The new masking guidance from the Centers for Disease Control has sent parts of the United States into a tailspin.
Many people have been wearing masks for many many months as a sign of 1) belief in the science that they make us all safer, 2) I am not a Trump supporter, 3) My mask protects both you and me. Now they are suddenly being told that they don’t need to wear masks outside at all, or inside if they are around other vaccinated people. But there’s a lot of uncertainty: If I see a person without a mask, should I assume that person is vaccinated, or should I assume she’s an anti-masker? And if I’ve got small children, or am immunocompromised, what am I supposed to do to keep everyone safe?
Masking and vaccines are inextricably linked, Dr. Leana Wen wrote in a recent opinion piece in The Washington Post.
“The problem is this: You know what you’re doing, but you have no way to be confident of trusting everyone else. Let’s say you go the grocery store. It’s crowded and few people there are masked. Perhaps everyone is vaccinated, but perhaps not. What if you’re vaccinated but not fully protected because you’re immunocompromised? You can no longer count on CDC rules to help you keep safe. What if you don’t have child care, so you had to bring your kids along? They didn’t choose to remain unvaccinated — the shots aren’t available for them. Surely, it’s not fair to put them at risk.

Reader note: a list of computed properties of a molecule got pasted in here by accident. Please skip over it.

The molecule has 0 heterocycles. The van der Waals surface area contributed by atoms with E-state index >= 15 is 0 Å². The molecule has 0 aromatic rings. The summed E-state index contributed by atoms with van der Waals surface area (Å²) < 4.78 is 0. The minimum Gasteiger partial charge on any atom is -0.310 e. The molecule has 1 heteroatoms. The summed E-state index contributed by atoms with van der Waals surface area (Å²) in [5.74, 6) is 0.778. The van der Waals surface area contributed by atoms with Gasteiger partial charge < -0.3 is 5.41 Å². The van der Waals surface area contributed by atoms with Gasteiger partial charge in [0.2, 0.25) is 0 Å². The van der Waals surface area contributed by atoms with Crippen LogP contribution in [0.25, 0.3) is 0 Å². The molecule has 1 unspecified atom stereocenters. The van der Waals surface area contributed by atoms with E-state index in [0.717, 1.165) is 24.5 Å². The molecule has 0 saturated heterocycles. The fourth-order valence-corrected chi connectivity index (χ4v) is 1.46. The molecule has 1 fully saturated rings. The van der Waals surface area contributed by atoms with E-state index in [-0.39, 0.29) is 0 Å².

“Here’s another example. As employers are formulating return-to-work policies, many employees are expressing that they are nervous about coming back in person. What reassures them is if the workplace continues to abide by mitigation measures such as masking and distancing, or, in its place, the employer requires vaccination. Imagine, if you will, now being scheduled to come into an office where vaccination isn’t checked and masking is, therefore, optional.”
Churches and other places of worship seem to be a special case; places where people gather indoors in large groups and sing or otherwise commune — Bible study groups, choral readings, Communion — have different concerns. We wrote about that here.
‘I’m wearing a mask forever’
We asked on social media for people to tell us how they feel about the new C.D.C. guidelines. Here are some responses.
“Nope, I’m wearing a mask forever. Except maybe July. And don’t anybody DARE hug me w/o my consent!”
— Disabled former customer service consultant from Wilmington, DE, 56, with a genetic immune deficiency.
“I’ve been as safe as anyone, and limited in my activities for over a year. So I’m ready to let ‘we rip. But I really have no idea of the CDC jumped the gun on this or not, so I’ll tread carefully at least for now.” (48 year old lawyer from Boca Raton, Florida)”
“My block is filled with children under 12. I’m going to be carrying a mask, using it when close to folks or inside. No way will I be a vector for these children. I think it is the polite thing to do, to protect others. (Disabled, vaccinated, and 60 years old.) That said, I’m lucky to not have to wear one for 8 hours straight.”
“Parent of 3 kids under 12. Kids are masked and distanced at school, we will continue mask protocols until they AND their classmates are vaccinated. I am fully vaccinated and will continue to mask indoors and in mixed groups; anywhere I ask my kids to mask, I will too. (SF Bay Area)”